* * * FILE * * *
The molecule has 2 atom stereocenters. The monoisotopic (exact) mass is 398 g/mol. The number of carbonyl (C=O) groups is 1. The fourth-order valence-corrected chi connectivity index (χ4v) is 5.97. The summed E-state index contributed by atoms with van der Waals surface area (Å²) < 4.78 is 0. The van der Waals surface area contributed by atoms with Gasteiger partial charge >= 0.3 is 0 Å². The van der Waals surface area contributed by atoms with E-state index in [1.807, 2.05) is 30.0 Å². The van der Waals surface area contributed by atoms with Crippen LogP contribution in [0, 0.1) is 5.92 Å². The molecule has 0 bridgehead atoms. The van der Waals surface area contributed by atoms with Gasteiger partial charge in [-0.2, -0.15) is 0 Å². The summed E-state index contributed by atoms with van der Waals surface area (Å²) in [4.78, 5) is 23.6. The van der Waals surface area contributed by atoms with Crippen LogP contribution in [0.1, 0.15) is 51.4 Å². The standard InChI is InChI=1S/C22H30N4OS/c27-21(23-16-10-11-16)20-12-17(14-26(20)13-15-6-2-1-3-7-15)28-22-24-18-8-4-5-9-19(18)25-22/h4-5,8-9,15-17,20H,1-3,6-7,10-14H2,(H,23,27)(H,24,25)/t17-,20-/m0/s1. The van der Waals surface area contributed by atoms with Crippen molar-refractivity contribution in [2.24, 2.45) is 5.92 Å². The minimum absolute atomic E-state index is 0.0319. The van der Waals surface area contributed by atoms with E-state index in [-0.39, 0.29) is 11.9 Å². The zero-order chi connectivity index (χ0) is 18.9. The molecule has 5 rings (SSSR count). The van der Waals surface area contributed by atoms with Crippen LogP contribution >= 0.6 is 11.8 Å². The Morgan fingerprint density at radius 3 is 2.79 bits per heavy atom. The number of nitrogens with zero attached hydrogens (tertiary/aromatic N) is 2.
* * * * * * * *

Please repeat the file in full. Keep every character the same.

The molecule has 2 atom stereocenters. The monoisotopic (exact) mass is 398 g/mol. The number of carbonyl (C=O) groups is 1. The fourth-order valence-corrected chi connectivity index (χ4v) is 5.97. The summed E-state index contributed by atoms with van der Waals surface area (Å²) < 4.78 is 0. The van der Waals surface area contributed by atoms with Gasteiger partial charge >= 0.3 is 0 Å². The van der Waals surface area contributed by atoms with E-state index in [1.807, 2.05) is 30.0 Å². The van der Waals surface area contributed by atoms with Crippen LogP contribution in [0, 0.1) is 5.92 Å². The molecule has 0 bridgehead atoms. The van der Waals surface area contributed by atoms with Gasteiger partial charge in [-0.2, -0.15) is 0 Å². The summed E-state index contributed by atoms with van der Waals surface area (Å²) in [4.78, 5) is 23.6. The van der Waals surface area contributed by atoms with Crippen LogP contribution in [0.1, 0.15) is 51.4 Å². The standard InChI is InChI=1S/C22H30N4OS/c27-21(23-16-10-11-16)20-12-17(14-26(20)13-15-6-2-1-3-7-15)28-22-24-18-8-4-5-9-19(18)25-22/h4-5,8-9,15-17,20H,1-3,6-7,10-14H2,(H,23,27)(H,24,25)/t17-,20-/m0/s1. The van der Waals surface area contributed by atoms with Crippen molar-refractivity contribution in [2.24, 2.45) is 5.92 Å². The minimum absolute atomic E-state index is 0.0319. The van der Waals surface area contributed by atoms with E-state index in [-0.39, 0.29) is 11.9 Å². The zero-order chi connectivity index (χ0) is 18.9. The molecule has 5 rings (SSSR count). The van der Waals surface area contributed by atoms with Crippen LogP contribution >= 0.6 is 11.8 Å². The Morgan fingerprint density at radius 3 is 2.79 bits per heavy atom. The number of nitrogens with zero attached hydrogens (tertiary/aromatic N) is 2.